by Lorna Crozier
Two things that need each other: the mouth and the ear, the left foot and the right, the wind and the listing hawk, the doorknob and the hand. Yet the doorknob dreads the human touch. It has a phobia for germs, especially the knobs made of glass common in the 1940s after the war, a touch of class in small stuccoed houses with big radios and ottomans of fake leather. To respect the fears of doorknobs, you should always wear a glove or, with a chamois, rub away the invisible bacilli you leave behind. Who has time for that? Anyway you’d be pushed aside by others in a rush. You’d be mocked and laughed at. Best not to think about it. There are whales, after all, and disappearing salmon. Disappearing doorknobs? That’s a laugh. Like rats, they’ve adapted. In fact their population’s gone berserk. Think of every new skyscraper, every condo development eating up the fields and marshes at the edges of the cities. Think of the multitude of doors. Think of all the dread each building holds.
All doorknobs are twins, joined at the centre by a bolt narrow as a pencil, inflexible, un-vertebraed. Though they move as one, they never get to see each other. They are like brothers separated at birth by war, by a wall of stone and broken glass. Neither speaks of this. One turns; the other turns. One is outside the room; the other, in. If the door is the entrance to the house, one shimmers with the rain; the other is dull and dry. One is often cold or hot; the other basks in the temperate climate of the thermostat. Does anything pass between them? Does a rumour, a memory, a snatch of song run through the metal spine like an electric shock when the door is opened? Perhaps they desire different things and loathe each other. Each knob wanting, above all else, not to turn in the same direction as its double on the opposite side of the door.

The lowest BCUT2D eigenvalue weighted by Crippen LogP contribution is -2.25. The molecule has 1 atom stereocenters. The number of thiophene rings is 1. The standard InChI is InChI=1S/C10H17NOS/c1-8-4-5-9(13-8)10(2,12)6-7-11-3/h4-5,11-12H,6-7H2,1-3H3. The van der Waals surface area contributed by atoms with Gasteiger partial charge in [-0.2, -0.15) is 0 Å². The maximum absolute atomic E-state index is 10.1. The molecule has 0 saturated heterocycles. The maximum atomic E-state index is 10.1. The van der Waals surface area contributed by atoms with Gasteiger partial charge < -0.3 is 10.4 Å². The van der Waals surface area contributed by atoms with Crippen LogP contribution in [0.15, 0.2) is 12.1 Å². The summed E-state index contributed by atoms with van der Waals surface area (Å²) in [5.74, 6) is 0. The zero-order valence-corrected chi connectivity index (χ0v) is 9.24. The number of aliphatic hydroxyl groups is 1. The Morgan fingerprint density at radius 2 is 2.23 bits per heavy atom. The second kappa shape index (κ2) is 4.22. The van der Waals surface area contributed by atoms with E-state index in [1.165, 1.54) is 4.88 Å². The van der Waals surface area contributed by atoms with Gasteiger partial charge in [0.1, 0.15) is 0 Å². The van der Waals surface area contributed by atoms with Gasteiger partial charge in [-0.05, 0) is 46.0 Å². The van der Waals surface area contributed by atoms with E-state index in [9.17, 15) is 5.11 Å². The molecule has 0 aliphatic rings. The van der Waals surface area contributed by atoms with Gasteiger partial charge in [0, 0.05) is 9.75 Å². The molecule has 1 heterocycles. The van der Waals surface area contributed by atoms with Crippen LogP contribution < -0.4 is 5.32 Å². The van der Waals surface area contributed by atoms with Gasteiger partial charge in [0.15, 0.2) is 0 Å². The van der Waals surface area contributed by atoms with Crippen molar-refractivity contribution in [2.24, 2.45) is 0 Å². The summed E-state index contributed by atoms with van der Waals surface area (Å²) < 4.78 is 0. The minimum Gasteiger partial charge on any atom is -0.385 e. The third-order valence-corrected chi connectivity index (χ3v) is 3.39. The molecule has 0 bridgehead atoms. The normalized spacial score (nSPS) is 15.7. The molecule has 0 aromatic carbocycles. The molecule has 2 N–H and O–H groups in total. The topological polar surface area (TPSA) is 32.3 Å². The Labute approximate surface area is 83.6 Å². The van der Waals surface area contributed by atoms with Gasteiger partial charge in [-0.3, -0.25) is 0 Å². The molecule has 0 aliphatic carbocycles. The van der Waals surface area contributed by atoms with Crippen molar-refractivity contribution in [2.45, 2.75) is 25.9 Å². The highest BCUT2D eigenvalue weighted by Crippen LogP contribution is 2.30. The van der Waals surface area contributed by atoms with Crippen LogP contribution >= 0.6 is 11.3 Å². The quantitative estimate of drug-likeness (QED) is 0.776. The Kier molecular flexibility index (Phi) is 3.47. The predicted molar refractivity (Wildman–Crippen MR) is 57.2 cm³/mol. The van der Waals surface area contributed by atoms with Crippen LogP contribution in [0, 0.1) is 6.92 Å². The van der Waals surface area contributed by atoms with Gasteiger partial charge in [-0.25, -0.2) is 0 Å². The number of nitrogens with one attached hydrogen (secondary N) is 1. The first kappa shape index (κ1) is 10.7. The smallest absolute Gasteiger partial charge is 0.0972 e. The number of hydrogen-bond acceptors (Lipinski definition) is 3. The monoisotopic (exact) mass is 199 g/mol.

Lorna Crozier’s latest books are the poetry collection Small Mechanics and the memoir Small Beneath the Sky. A Distinguished Professor at the University of Victoria, she is the recipient of several awards for poetry, including the Governor General’s, and two honorary doctorates for her contributions to Canadian literature. She lives with poet Patrick Lane and two fine cats.